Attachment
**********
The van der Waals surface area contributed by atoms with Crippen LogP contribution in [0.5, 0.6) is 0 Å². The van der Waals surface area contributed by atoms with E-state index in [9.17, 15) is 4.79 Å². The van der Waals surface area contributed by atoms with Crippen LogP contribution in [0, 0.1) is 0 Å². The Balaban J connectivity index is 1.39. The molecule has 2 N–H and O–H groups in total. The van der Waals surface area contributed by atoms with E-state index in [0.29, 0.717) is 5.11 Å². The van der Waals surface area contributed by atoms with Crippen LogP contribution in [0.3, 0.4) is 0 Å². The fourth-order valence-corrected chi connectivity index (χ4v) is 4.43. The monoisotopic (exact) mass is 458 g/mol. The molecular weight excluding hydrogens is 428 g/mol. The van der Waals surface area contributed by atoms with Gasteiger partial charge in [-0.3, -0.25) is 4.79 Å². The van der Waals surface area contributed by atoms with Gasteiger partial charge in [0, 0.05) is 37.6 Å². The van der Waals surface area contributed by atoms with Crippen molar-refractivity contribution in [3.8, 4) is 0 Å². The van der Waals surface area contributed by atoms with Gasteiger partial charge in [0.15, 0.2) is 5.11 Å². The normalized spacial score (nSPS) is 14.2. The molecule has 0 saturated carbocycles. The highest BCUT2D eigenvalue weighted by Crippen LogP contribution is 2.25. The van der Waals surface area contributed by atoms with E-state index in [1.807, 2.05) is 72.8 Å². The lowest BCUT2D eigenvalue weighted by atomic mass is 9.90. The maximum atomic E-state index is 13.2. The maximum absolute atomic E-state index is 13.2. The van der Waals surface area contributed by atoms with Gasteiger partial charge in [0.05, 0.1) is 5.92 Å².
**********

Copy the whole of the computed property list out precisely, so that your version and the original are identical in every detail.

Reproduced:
The van der Waals surface area contributed by atoms with Crippen LogP contribution in [0.5, 0.6) is 0 Å². The van der Waals surface area contributed by atoms with E-state index in [9.17, 15) is 4.79 Å². The van der Waals surface area contributed by atoms with Crippen LogP contribution in [0, 0.1) is 0 Å². The Balaban J connectivity index is 1.39. The molecule has 2 N–H and O–H groups in total. The van der Waals surface area contributed by atoms with E-state index in [0.29, 0.717) is 5.11 Å². The van der Waals surface area contributed by atoms with Crippen LogP contribution in [0.3, 0.4) is 0 Å². The fourth-order valence-corrected chi connectivity index (χ4v) is 4.43. The monoisotopic (exact) mass is 458 g/mol. The molecular weight excluding hydrogens is 428 g/mol. The van der Waals surface area contributed by atoms with Gasteiger partial charge in [-0.3, -0.25) is 4.79 Å². The van der Waals surface area contributed by atoms with Gasteiger partial charge in [0, 0.05) is 37.6 Å². The van der Waals surface area contributed by atoms with Crippen molar-refractivity contribution in [3.8, 4) is 0 Å². The van der Waals surface area contributed by atoms with Gasteiger partial charge in [0.15, 0.2) is 5.11 Å². The normalized spacial score (nSPS) is 14.2. The molecule has 0 saturated carbocycles. The highest BCUT2D eigenvalue weighted by Crippen LogP contribution is 2.25. The van der Waals surface area contributed by atoms with E-state index in [1.807, 2.05) is 72.8 Å². The lowest BCUT2D eigenvalue weighted by atomic mass is 9.90. The maximum atomic E-state index is 13.2. The maximum absolute atomic E-state index is 13.2. The van der Waals surface area contributed by atoms with Gasteiger partial charge in [0.05, 0.1) is 5.92 Å².